TAA signs on to Copyright Alliance letter seeking changes to copyright provisions of NAFTA agreement

copyrightThe Textbook & Academic Authors Association (TAA) was one of 19 groups to sign on to a letter from the Copyright Alliance to US Trade Representative Robert Lighthizer asking him to “modernize the copyright provisions of the NAFTA agreement for the digital age and to establish a template for future agreements.” Meetings to renegotiate the NAFTA agreement began August 16, 2017.

“The internet’s global reach has made copyright protections and enforcement increasingly important to free trade agreements,” states the letter. [Read more…]

Pre-order your copy of TAA’s newest book: ‘Writing and Developing Your College Textbook: A Comprehensive Guide’

Writing and Developing Your College TextbookWriting and crafting a textbook and attending to authoring tasks is a time-consuming, complex—some would say monumental—project, even harrowing at times. The updated and expanded third edition of Writing a Developing Your College Textbook: A Comprehensive Guide, now available for pre-order, will empower you to undertake textbook development by guiding you through the nuts and bolts of the development process and providing essential background information on the changing higher education publishing industry, as well as how to choose a publisher, write a textbook proposal, negotiate a publishing contract, and establish good author-publisher relations. Click here to pre-order. [Read more…]

‘Guide to Textbook Publishing Contracts’ featured in ‘Wisconsin Bookwatch’

Blank square hardcover album templateThe following review of Guide to Textbook Publishing Contracts was published in the June 2016 issue of Wisconsin Bookwatch, published by Midwest Book Review. It is being posted here with permission.


The forming of contracts to the benefit of authors is a subject never taught in any creative writing class or workshop but it is a vital and necessary skill — especially for writers of textbooks. In Guide to Textbook Publishing Contracts, Stephen Gillen (a partner at the 145-year-old legal firm Wood Herron & Evans which specializes in intellectual property law) provides a complete and comprehensive course of instruction that is as ‘user friendly’ as it is do-it-yourself practical. [Read more…]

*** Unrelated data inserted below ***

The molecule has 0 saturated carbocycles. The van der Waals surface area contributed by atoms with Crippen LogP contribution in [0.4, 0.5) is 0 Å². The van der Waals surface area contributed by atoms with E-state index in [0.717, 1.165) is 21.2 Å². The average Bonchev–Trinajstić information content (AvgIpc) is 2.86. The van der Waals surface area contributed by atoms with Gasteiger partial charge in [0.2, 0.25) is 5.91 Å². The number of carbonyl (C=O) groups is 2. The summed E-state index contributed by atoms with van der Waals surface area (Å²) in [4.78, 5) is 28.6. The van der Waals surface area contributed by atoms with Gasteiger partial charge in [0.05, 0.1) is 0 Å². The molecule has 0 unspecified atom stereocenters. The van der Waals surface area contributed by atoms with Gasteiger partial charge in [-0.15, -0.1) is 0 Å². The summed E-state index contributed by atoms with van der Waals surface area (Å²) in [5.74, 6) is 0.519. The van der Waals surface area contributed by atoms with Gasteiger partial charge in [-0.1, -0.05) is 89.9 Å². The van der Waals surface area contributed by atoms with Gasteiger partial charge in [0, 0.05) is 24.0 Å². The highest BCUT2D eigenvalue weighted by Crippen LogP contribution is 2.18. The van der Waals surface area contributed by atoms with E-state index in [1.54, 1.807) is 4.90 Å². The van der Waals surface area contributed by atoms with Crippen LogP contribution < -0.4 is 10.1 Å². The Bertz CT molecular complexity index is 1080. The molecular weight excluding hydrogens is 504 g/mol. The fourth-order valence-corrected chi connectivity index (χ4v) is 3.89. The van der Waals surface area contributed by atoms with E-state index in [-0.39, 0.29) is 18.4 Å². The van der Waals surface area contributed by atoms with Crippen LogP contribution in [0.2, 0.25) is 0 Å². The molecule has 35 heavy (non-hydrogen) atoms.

Register your own copyright: When, why, and how?

Zick and Brenda

Zick Rubin and Brenda Marshall Ulrich, copyright attorneys, Rubin & Ulrich, LLC.

As textbook and academic authors, your copyrights are your livelihood, and the value of your copyrights is often enhanced by registering them in the U.S. Copyright Office – something that you can easily do for yourself.  Yet, as publishing and copyright attorneys, we find that many text and academic authors know less than they should about copyright registration.

Here’s our sample Q&A conversation with an author who wanted to know more about when, why, and how to register the author’s copyrights: [Read more…]

TAA once again stands up for authors in Google Books case

LegalscaleThinkstockPhotos-178999905More than a decade ago, in 2004, Google initiated a program, in concert with several university and large public libraries, to scan and digitize the entire contents of millions of books without regard to whether they were or were not still under copyright, ultimately making complete digital copies of more than 20 million books. Google’s goal was to expand its search business to include print works as well as online works. It spent hundreds of millions of dollars on this project, suggesting what Google believed to be its commercial potential. [Read more…]